Meteorlogical drought declared in Coromandel

The entire Coromandel has now been declared officially in a meteorological drought.

Last week it had only been declared for the northern half of the district.

The New Zealand Drought Index (NZDI) is a climate data-based indicator which uses four commonly-used climatological drought indicators:

  1.   •  Standardised Precipitation Index

  2.   •  Soil Moisture Deficit

  3.   •  Soil Moisture Deficit Anomaly

Potential Evapotranspiration Deficit. See more information on the NZDI here.

The NZ Drought Monitor is a system for keeping track of drought conditions across NZ based on a standardised climate index.

Despite the few showers the region had recently in some parts of the Coromandel, little rain is expected across the increasingly parched district over the next few weeks, heading into March.

"Conserving our district’s water supply, by not using water unnecessarily, is extremely important for public health and fire safety, so we continue to ask residents and visitors to be very careful with their water use and stick with the restrictions that are in place,” says Mayor Sandra Goudie.

"We would like to thank our communities for following our restrictions to date, but no matter where you are in the Coromandel, everyone has a responsibility to take care and do their bit to conserve water."

While an official meteorological drought considers the indicators (listed above),the region is now able to decrease the water restriction in Matarangi from a Sprinkler Ban to Alternate Days.

"This is because in the last week we have seen water consumption in Matarangi drop below 45 per cent of the consented limit," says a council spokesperson.

"Therefore, the sprinkler ban there can be eased to alternate days to provide some relief to residents without significantly impacting on the supply, Opitonui River. All other areas remain unchanged until further notice.

"In the longer-term, our staff are working on pulling together options about how we all work together to manage our drinking water supplies for the future. This will be part of our 2021-2031 Long Term Plan (LTP) discussions."

Coromandel Town, Whitianga and Hahei - Total Watering Ban: This means all use of water outside the house is banned. This includes watering lawns and gardens, washing cars, boats, houses, and decks, filling paddling pools and playing under sprinklers.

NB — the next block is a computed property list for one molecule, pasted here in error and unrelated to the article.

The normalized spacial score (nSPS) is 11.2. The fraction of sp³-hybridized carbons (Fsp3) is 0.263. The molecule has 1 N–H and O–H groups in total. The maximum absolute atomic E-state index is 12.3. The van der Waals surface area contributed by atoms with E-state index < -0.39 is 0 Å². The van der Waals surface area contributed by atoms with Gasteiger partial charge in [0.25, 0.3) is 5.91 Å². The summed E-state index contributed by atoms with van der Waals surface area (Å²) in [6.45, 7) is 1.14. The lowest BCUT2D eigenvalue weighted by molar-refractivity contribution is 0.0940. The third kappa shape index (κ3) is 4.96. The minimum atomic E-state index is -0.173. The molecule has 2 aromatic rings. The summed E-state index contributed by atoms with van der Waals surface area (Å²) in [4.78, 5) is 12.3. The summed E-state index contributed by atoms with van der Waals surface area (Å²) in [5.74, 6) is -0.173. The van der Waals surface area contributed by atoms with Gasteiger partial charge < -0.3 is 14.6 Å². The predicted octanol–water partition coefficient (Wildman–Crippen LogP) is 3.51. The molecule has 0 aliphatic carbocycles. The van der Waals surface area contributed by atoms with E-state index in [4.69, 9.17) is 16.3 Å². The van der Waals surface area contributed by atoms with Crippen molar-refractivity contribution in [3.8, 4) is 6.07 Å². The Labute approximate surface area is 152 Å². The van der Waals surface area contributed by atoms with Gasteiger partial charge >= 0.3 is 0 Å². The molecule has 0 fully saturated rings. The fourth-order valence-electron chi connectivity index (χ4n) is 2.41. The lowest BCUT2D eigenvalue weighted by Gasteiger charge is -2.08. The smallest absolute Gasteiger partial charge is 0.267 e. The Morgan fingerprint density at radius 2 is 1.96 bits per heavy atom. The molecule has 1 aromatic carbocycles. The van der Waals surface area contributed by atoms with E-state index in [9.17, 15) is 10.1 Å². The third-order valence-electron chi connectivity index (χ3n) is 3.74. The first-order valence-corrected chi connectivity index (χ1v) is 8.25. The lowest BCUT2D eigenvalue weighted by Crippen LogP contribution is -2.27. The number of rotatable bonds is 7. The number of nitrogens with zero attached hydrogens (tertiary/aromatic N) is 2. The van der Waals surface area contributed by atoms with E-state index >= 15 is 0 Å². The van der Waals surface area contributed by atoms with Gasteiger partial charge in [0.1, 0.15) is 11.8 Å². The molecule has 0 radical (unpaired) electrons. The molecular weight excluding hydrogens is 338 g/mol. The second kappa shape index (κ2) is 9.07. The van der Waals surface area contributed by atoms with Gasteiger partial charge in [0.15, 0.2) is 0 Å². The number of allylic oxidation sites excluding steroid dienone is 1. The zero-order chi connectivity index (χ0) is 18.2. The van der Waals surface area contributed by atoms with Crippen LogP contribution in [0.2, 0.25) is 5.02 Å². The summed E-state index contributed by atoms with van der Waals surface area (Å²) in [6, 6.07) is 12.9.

Tairua - Sprinkler Ban: A total ban on the use of all sprinkler, unattended hoses and irrigation systems. Hand-held hoses can be used on alternate days: If your address is an even number you can use your hose on even numbered days, and vice versa for odd numbered houses.

Matarangi, Pauanui and Whangamata - Alternate Days: The water supply is under pressure. Hoses, sprinklers and garden irrigation systems can only be used on alternate days. If your address is an even number you can use your hose on even-numbered days, and vice versa for odd-numbered houses.

Thames and Onemana - Conserve Water: Residents and holidaymakers are asked to keep using water carefully to ensure our supply continues.

A reminder that Thames Valley has a permanent Total Watering Ban restriction and water conservation is urgently needed in Matatoki and Puriri area as water supplies are running very low.

Matatoki is supplied by the Matatoki Stream and Puriri is supplied by the Apakura Stream. With the ongoing dry weather and with no significant rain forecast, these streams are also running very low and significant reductions in water use need to be made.

We’re asking residents of Matatoki and Puriri to be very careful with their water use and abide by the permanent Total Watering Ban that is in place for all the Thames Valley rural water supplies.

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"We would love if everyone voluntarily complied with the restrictions, but we will be looking at further action where restrictions continue to be breached.

"Our staff are getting in touch with residents who are flouting the ban to remind them of the need to conserve water.

"People who continue to ignore our calls can be fined on conviction up to $20,000 for breaching our Water Supply Bylaw."

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